Bethesda System

Author: Andreia Carreira. See authors page.
Last edited: Pathologika, April 29, 2017
Cite this page: Carreira, A., Bethesda System. Available at: [Accessed: date].
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Bethesda system, why?

The Bethesda System for reporting cervico-vaginal cytology reports dates back to December 1988. This was the first time a group of individuals with experience in cytopathology, histopathology, and medical practice had met at the National Institutes of Health in Bethesda, Maryland.

This meeting, which became Bethesda’s first workshop, aimed to establish the terminology that would give clear indications for patient management as well as to reduce inter-observer variability. During the 2 days of the meeting, 3 fundamental principles were created that have been guiding Bethesda’s terminology and which continue to this day:

  1. Terminology should communicate clinically relevant laboratory information to the patient’s healthcare provider;
  2. Terminology must be uniform and reasonably reproducible between different pathologists, technicians and laboratories and also flexible enough to be adapted to a wide variety of laboratory configurations and geographic locations;
  3. Terminology should reflect the most current understanding of cervical cancer.

The meeting provided the Bethesda Terminology, which represents a diagnostic system, with clinically relevant, uniform and reproducible information among different pathologists, as well as with relevant meaning for the clinician, in order to reflect a better understanding of the neoplasia.

It is the most used nomenclature to classify the anomalies of the squamous as well as the glandular epithelium.

Epithelial squamous cell anomalies can be categorized as:

  • cell anomalies of undetermined significance (ASC-US),
  • low grade intraepithelial lesion (LSIL),
  • high grade intraepithelial lesion (HSIL),
  • invasive carcinoma.

Epithelial glandular anomalies can be categorized as:

  • atypical glandular cells of undetermined significance (AGC),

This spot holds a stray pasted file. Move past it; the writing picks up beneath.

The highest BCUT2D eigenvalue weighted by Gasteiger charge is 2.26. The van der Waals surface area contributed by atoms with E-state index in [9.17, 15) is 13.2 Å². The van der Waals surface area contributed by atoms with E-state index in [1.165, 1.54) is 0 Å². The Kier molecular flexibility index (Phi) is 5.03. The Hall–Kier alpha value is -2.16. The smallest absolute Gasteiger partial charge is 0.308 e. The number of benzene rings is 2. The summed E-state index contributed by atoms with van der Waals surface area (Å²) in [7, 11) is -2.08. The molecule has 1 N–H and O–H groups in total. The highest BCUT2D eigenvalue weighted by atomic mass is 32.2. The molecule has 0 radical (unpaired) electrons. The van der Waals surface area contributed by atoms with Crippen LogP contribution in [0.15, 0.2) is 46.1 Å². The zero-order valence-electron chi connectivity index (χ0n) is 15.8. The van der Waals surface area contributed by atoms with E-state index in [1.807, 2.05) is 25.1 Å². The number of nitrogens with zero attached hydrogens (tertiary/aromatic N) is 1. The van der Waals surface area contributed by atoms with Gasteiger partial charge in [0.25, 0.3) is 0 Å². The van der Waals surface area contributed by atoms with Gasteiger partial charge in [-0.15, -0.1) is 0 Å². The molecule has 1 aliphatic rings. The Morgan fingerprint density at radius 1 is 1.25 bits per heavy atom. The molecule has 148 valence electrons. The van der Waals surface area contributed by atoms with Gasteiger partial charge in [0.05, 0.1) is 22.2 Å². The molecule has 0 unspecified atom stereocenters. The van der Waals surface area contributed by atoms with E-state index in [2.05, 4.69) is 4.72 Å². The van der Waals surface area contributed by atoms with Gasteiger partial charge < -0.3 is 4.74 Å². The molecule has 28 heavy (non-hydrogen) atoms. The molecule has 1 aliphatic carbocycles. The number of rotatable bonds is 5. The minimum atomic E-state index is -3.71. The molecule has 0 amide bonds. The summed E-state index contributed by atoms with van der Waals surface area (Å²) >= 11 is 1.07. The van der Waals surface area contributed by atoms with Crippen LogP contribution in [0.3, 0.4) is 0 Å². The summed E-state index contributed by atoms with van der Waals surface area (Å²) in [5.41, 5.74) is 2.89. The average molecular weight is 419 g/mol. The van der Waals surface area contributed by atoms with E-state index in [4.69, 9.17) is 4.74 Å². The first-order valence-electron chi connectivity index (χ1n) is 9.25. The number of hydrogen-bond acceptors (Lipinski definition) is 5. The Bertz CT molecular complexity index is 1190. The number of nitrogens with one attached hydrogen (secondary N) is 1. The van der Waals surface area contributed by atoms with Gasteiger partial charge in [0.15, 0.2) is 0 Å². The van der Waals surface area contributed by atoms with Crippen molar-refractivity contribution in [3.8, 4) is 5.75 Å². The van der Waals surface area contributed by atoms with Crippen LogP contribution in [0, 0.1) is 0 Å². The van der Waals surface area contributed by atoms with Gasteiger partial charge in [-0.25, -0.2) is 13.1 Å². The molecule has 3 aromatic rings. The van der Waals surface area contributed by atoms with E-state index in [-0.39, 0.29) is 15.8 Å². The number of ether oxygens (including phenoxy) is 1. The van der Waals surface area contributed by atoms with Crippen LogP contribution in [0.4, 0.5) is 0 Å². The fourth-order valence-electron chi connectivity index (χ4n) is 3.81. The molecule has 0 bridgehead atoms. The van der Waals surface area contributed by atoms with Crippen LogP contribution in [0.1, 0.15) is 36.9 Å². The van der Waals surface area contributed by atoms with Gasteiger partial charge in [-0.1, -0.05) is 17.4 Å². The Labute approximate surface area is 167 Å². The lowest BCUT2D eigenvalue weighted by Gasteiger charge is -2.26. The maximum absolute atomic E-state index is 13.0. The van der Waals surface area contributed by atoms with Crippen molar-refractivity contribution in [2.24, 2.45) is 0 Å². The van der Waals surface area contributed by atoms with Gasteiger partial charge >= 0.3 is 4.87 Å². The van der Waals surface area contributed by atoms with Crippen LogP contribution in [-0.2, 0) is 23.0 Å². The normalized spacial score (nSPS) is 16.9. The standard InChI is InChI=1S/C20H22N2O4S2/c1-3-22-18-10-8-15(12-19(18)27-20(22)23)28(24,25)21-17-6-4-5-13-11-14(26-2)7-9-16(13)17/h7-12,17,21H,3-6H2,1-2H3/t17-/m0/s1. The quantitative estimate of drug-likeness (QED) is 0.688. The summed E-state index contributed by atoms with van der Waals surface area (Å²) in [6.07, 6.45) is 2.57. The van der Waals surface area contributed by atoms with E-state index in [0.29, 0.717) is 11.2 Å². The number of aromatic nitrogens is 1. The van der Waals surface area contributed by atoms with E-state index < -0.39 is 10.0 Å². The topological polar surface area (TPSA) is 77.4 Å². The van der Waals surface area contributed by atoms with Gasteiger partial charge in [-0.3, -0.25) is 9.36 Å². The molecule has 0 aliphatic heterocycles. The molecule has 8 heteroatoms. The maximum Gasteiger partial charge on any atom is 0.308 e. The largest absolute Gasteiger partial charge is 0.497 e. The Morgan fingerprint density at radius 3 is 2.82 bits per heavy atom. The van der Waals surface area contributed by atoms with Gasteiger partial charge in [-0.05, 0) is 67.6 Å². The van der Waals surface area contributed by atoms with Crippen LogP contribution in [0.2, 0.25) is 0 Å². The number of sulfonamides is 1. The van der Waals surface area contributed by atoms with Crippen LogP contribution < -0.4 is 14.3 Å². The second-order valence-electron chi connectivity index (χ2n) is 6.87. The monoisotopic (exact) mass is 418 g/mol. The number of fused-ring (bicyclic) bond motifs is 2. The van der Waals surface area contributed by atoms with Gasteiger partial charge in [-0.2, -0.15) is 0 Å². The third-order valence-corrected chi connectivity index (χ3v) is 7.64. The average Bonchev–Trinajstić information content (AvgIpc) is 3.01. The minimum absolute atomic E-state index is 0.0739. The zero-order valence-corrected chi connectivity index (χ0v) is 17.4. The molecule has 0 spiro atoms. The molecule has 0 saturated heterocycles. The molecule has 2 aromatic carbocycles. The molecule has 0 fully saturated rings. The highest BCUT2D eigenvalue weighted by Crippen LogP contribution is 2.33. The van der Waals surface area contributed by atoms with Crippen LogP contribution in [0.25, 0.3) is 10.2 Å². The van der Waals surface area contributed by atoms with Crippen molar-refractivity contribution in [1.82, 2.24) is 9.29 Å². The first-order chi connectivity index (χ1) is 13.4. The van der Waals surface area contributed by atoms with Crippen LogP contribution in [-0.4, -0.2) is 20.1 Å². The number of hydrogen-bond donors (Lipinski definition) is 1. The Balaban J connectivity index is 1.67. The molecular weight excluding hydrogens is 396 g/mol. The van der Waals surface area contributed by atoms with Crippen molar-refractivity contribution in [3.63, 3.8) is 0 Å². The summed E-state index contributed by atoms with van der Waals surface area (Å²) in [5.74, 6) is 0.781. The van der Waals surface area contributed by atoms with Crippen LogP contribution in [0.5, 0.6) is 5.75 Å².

• in-situ endocervical adenocarcinoma (AIS),
  • endocervical adenocarcinoma,
  • endometrial adenocarcinoma,
  • adenocarcinoma NOS.

Over time, this Bethesda nomenclature has undergone changes in order to reduce confusions between benign and atypical cell changes.

The most significant change occurred with the elimination of the category of moderate dysplasia (CIN II).

Low-grade intraepithelial lesion (LSIL – suggestive of HPV infection) replaced grade I intraepithelial neoplasia (CIN I).

High-grade intraepithelial lesion (HSIL) replaced the categories of CIN II and III.

The classification of ASC-US (atypical squamous cells of undetermined significance) was reviewed in 2001 and reclassified in ASC-US (atypical squamous cells of undetermined significance) and ASC-H (atypical squamous cells without excluding lesion (high-grade intraepithelial) to distinguish cases in which there is a greater probability of precursor lesion. In these cases, the patient should be referred for colposcopy.

The decrease of diagnostic categories provided a better diagnosis as well as reproducibility among different observers.

Following the first introduction of terminology in 1988, revisions have already taken place in 1991, 2001 and recently in 2014.


Solomon D: Foreword; in Nayar R, Wilbur DC (eds): The Bethesda System for Reporting Cervical Cytology: Definitions, Criteria, and Explanatory Notes, ed 3. New York, Springer 2015.